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Kautz Creek to Indian Henry's Hunting Ground

Mount Rainier Area


Mount Rainier Area -- SW - Longmire/Paradise
View map below


11.0 miles, roundtrip


Gain: 3800 ft.
Highest Point: 5335 ft.


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Parking Pass/Entry Fee

National Park Pass

While the hunting grounds here hold their fair share of human history, the Kautz Creek drainage that hold the trail leading to the hunting grounds has an even more extensive background -- one that's eons old, rather than generations.

Washington's most iconic mountain is also a fairly active volcano, and the landscape here has been affected by the mountain's burps and shrugs for millennia. Floods scraped the canyons clean, fires seared the hillsides, and mud slides rerouted whole river channels.

Through all this activity, Indian Henry's Hunting Grounds have remained tranquil meadows, home to a Native American guide who lived here before Rainier became a national park. Renowned for being able to "live in two worlds" So-To-Lick was dubbed Indian Henry by a mail carrier unable (or unwilling) to learn his real name. So-To-Lick guided the likes of John Muir, George Bayley, James Longmire and Philemon van Trump up sections of the massive mountain, but never summited it himself. Like many Native people, he considered the mountain sacred, never venturing onto the glaciers as it may bring bad luck.

The tranquil meadows So-To-Lick called home are accessible a variety of ways, the trailhead near Longmire, along Tahoma Creek just off the now-closed West Side Road, and the Kautz Creek trailhead, just off the road into the park, before arriving at Longmire.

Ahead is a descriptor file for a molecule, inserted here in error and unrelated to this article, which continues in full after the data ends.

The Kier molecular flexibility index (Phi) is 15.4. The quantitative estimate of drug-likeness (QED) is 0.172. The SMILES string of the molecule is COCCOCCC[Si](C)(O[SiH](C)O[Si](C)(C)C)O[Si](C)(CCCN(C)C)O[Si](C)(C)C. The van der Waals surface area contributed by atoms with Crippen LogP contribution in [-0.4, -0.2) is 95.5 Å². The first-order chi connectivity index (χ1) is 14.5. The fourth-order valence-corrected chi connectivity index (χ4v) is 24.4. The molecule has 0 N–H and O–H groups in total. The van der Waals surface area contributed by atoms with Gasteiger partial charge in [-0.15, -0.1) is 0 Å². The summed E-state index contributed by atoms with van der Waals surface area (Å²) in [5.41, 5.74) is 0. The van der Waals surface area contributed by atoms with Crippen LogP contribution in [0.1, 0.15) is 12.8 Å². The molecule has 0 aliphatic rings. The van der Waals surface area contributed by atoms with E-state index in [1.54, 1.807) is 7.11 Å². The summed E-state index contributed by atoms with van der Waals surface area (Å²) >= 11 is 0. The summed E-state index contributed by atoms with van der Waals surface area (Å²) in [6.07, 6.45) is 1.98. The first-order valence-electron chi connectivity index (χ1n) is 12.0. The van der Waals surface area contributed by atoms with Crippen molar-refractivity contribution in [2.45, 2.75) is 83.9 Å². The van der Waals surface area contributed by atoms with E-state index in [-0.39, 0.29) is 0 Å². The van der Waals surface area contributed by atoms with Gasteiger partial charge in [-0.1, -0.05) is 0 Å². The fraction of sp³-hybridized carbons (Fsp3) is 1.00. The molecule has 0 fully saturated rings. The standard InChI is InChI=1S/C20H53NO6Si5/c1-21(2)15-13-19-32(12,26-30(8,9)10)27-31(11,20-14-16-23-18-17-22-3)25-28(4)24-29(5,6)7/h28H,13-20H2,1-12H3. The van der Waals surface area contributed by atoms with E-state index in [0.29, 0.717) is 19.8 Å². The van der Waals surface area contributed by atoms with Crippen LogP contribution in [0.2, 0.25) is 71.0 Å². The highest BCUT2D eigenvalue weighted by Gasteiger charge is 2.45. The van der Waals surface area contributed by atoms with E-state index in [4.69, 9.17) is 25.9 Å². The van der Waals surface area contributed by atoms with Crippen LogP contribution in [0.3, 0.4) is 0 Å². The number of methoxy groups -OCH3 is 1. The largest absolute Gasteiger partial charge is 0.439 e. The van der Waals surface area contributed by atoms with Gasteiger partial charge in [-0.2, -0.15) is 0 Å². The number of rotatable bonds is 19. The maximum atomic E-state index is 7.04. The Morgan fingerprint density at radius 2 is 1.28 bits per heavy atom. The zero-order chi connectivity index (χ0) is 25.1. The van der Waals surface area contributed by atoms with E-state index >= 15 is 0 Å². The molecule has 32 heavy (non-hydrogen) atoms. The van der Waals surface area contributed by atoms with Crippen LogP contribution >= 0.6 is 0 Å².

The roadside trailhead at Kautz Creek offers the most direct route to the Hunting Grounds, as the trail departs from the north side of the road to Longmire, and switchbacks steadily through close forest up the Kautz Creek valley, making the closest thing to a direct route to the hunting grounds.

Along the way, you'll see firsthand the effects of Rainier's volcanic past. The first forest you pass through was killed by a heavy mudflow in 1947. Appreciate these trees before climbing into never-logged forests on the ridge between Tumtum Peak and Mount Ararat.

Keep climbing steadily from this point on. You're approaching the summit ridge of Mount Ararat, which provides fantastic views of Rainier and the peaceful valley below, but does require a detour. Stay on trail, and about 4 miles from the trailhead, cross a section of hillside meadows that offer lower, but still excellent views northeast to Mount Rainier and south to Satulick Mountain. Keep an eye out over your right shoulder for sunlight glinting off the Paradise Visitor Center, and maybe even Mounts Adams and St. Helens in the distance.

Shortly after this point, the trail descends for a mile to a junction with the Wonderland Trail. This is roughly where you enter Indian Henrys Hunting Ground, five and a half miles from the trailhead. Enjoy a snack at the ranger cabin's picnic table or on he porch. Chat with a ranger if the cabin is staffed, to find out more about the area.


Kautz Creek to Indian Henry's Hunting Ground

Map & Directions

Co-ordinates: 46.7364, -121.8555 Open map in new window


Mount Rainier Area -- SW - Longmire/Paradise

Mount Rainier National Park

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Guidebooks & Maps

Day Hiking: Mt. Rainier National Park Trails (Nelson & Bauer - Mountaineers Books)

Green Trails Mount Rainier West No. 269

Green Trails Randle No. 301

Getting There

Drive Highway 7 to the small town of Elbe. At the east edge of town, the road splits; the left-hand branch leads into the national park. Continue through the Nisqually entrance of the park and look for a parking area with facilities on the right-hand side of the road, just after passing a bridge and culvert.

Parking Pass/Entry Fee

National Park Pass

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Kautz Creek to Indian Henry's Hunting Ground

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